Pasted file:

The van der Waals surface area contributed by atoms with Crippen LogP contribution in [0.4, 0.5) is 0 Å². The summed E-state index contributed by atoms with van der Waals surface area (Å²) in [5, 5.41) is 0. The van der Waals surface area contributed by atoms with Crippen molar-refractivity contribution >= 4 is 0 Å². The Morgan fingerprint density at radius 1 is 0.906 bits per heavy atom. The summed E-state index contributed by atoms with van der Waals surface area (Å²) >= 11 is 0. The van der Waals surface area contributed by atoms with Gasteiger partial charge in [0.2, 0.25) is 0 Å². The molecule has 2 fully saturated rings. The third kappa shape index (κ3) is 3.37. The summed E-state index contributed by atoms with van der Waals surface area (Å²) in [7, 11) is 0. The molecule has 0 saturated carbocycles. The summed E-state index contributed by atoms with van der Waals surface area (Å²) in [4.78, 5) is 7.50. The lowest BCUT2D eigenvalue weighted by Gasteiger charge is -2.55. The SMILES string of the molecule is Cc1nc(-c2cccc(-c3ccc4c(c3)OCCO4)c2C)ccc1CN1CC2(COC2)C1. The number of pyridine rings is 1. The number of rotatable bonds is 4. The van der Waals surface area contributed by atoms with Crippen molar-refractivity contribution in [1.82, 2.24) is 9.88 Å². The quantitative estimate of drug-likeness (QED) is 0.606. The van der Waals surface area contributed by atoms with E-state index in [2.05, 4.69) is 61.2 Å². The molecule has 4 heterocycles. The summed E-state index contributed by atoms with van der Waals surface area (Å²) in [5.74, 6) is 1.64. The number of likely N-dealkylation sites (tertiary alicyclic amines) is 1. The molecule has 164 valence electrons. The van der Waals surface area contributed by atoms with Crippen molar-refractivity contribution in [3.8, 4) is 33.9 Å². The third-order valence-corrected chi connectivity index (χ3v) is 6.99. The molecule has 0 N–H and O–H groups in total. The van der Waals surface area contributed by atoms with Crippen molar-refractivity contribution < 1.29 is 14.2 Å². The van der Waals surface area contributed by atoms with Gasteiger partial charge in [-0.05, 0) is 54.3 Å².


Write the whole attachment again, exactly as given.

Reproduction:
The van der Waals surface area contributed by atoms with Crippen LogP contribution in [0.4, 0.5) is 0 Å². The summed E-state index contributed by atoms with van der Waals surface area (Å²) in [5, 5.41) is 0. The van der Waals surface area contributed by atoms with Crippen molar-refractivity contribution >= 4 is 0 Å². The Morgan fingerprint density at radius 1 is 0.906 bits per heavy atom. The summed E-state index contributed by atoms with van der Waals surface area (Å²) >= 11 is 0. The van der Waals surface area contributed by atoms with Gasteiger partial charge in [0.2, 0.25) is 0 Å². The molecule has 2 fully saturated rings. The third kappa shape index (κ3) is 3.37. The summed E-state index contributed by atoms with van der Waals surface area (Å²) in [7, 11) is 0. The molecule has 0 saturated carbocycles. The summed E-state index contributed by atoms with van der Waals surface area (Å²) in [4.78, 5) is 7.50. The lowest BCUT2D eigenvalue weighted by Gasteiger charge is -2.55. The SMILES string of the molecule is Cc1nc(-c2cccc(-c3ccc4c(c3)OCCO4)c2C)ccc1CN1CC2(COC2)C1. The number of pyridine rings is 1. The number of rotatable bonds is 4. The van der Waals surface area contributed by atoms with Crippen molar-refractivity contribution in [1.82, 2.24) is 9.88 Å². The quantitative estimate of drug-likeness (QED) is 0.606. The van der Waals surface area contributed by atoms with E-state index in [2.05, 4.69) is 61.2 Å². The molecule has 4 heterocycles. The summed E-state index contributed by atoms with van der Waals surface area (Å²) in [5.74, 6) is 1.64. The number of likely N-dealkylation sites (tertiary alicyclic amines) is 1. The molecule has 164 valence electrons. The van der Waals surface area contributed by atoms with Crippen molar-refractivity contribution in [3.8, 4) is 33.9 Å². The third-order valence-corrected chi connectivity index (χ3v) is 6.99. The molecule has 0 N–H and O–H groups in total. The van der Waals surface area contributed by atoms with Crippen molar-refractivity contribution < 1.29 is 14.2 Å². The van der Waals surface area contributed by atoms with Gasteiger partial charge in [-0.05, 0) is 54.3 Å².